Here’s the text that CUB General Counsel Julie Soderna received the day after she earned $7.50 in bill credits for participating in the Peak Time Savings program. (Good job, Julie!)
Peak Time Savings (ComEd) and Peak Time Rewards (Ameren Illinois) are two no-cost, money-saving programs that CUB has encouraged people, like Julie, to join in recent years. This summer, however, the utilities have made little use of their programs, and people were wondering why. So here’s a little Q&A we drew up to help answer these questions.
What are peak-time programs?
These are voluntary, no-cost programs offered to all customers with the advanced digital electric meters ComEd and Ameren are installing across their territories. The programs provide participants with a bill credit if they reduce energy usage at designated hours—also known as a peak-time “event”—on a day when electricity demand is high. The program encourages participants to take simple, effective actions around the house, such as bumping up the thermostat a few degrees or delaying household activities like laundry or running the dishwasher until after the peak-time hours.
How are they funded?
Simply put, when customers agree to reduce usage during peak hours, utilities package and sell those potential reductions–“negawatts,” if you will–in regional wholesale electricity markets, also called “capacity markets.” (Capacity markets are designed to make sure we have enough power to meet future demands.) The utilities then pass the proceeds back to peak-time program participants in the form of bill credits.
Why has ComEd called only one peak-time event so far this summer?
ComEd says there were unusually mild temperatures this summer. The ideal day for a Peak-Time Savings event is typically one with blue skies and a heat index above 90 degrees. The majority of days in June and July that went above 90 included stormy weather or a stormy forecast, and therefore did not present ideal conditions to initiate a Peak-Time Savings event. The majority of the days in the month of August also had mild weather. However in the past, Peak Time Savings events have also happened in September, so ComEd could announce an event before the season ends on Sept. 30. Any unused funds from the 2017 summer will be used for events in the summer of 2018.
Why has Ameren Illinois not called any events this summer?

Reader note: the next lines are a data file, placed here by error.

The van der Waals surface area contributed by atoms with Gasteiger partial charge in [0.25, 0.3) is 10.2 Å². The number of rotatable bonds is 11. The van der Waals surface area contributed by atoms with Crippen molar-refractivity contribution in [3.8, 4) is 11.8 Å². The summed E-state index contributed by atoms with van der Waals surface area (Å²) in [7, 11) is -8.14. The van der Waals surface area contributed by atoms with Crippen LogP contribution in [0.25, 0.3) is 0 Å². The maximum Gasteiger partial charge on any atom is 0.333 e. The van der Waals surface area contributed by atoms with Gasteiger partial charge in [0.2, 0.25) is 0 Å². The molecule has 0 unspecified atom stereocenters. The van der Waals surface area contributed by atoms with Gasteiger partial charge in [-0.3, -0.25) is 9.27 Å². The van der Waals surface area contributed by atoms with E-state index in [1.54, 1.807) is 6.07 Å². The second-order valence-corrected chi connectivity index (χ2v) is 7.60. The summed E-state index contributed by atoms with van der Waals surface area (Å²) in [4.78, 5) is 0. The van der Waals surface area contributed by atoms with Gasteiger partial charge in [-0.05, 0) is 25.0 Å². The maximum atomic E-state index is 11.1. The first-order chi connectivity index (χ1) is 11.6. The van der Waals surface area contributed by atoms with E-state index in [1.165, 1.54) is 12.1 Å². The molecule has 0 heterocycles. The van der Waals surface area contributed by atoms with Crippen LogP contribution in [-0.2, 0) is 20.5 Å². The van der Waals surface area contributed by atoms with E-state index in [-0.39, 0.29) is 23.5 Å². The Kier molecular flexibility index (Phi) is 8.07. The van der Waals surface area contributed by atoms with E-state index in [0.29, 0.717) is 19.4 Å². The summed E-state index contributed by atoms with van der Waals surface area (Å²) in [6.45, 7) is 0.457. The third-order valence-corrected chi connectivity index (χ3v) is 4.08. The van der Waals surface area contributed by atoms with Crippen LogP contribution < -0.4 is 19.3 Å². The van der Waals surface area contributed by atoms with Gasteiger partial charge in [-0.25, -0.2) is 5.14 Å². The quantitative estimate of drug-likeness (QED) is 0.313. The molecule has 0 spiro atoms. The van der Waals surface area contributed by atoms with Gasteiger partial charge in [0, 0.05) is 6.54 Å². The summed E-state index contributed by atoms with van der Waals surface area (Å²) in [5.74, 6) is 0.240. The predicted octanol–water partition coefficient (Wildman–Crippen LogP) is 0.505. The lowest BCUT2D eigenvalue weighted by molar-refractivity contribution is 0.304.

Low electricity prices affected Ameren Illinois’ program, according to Elevate Energy, the group that manages Peak Time Rewards. Ameren bids into a different capacity market than ComEd, and Elevate explained that electricity prices dropped significantly in that market. That, in turn, reduced the likelihood of Peak Time Rewards events and bill credits.
Each spring, capacity market prices determine how many dollars are available for this program. In 2017, the market price was much lower than the year before. That meant there were fewer dollars to be allocated as rewards—and few, if any, Peak Time Rewards events would occur. The silver lining is that the lower regional market prices means lower Ameren Illinois power prices overall for everybody.
Do these developments impact my status in the program?
CUB has gotten questions from people concerned that they have not received alerts about “peak-time events” this summer. Some worried that they had been bumped from the program because they didn’t “re-register.” You do not have to re-register for the program. Once you register you are a participant until you tell your utility otherwise.
In fact, because there is no cost to participate, CUB recommends that consumers stay in peak-time programs, because they could potentially earn bill credits in the summer of 2018.
Why are programs like this important?
They help reduce electricity demand at “peak times.” Reducing peak demand eases stress on the grid, preventing costly power outages. Cutting demand also reduces our dependence on costly power plants, and it reduces electricity prices for everyone. Finally, reducing our reliance on power plants also has environmental benefits. For all these reasons—most importantly, the potential to cut utility bills—CUB is an enthusiastic supporter of these no-cost programs.
How much have consumers saved on the programs?
In the summer of 2016, when the program was launched, Ameren Illinois customers saved a total of $71,861 over two events, for an average of $9.15 per event. Participants in ComEd’s Peak Time Savings program have saved a total of $1.2 million since the program debuted in 2015.
CUB will keep pushing the utilities to call peak-time events consistently. In the meantime, these are good, no-cost programs that everyone should join.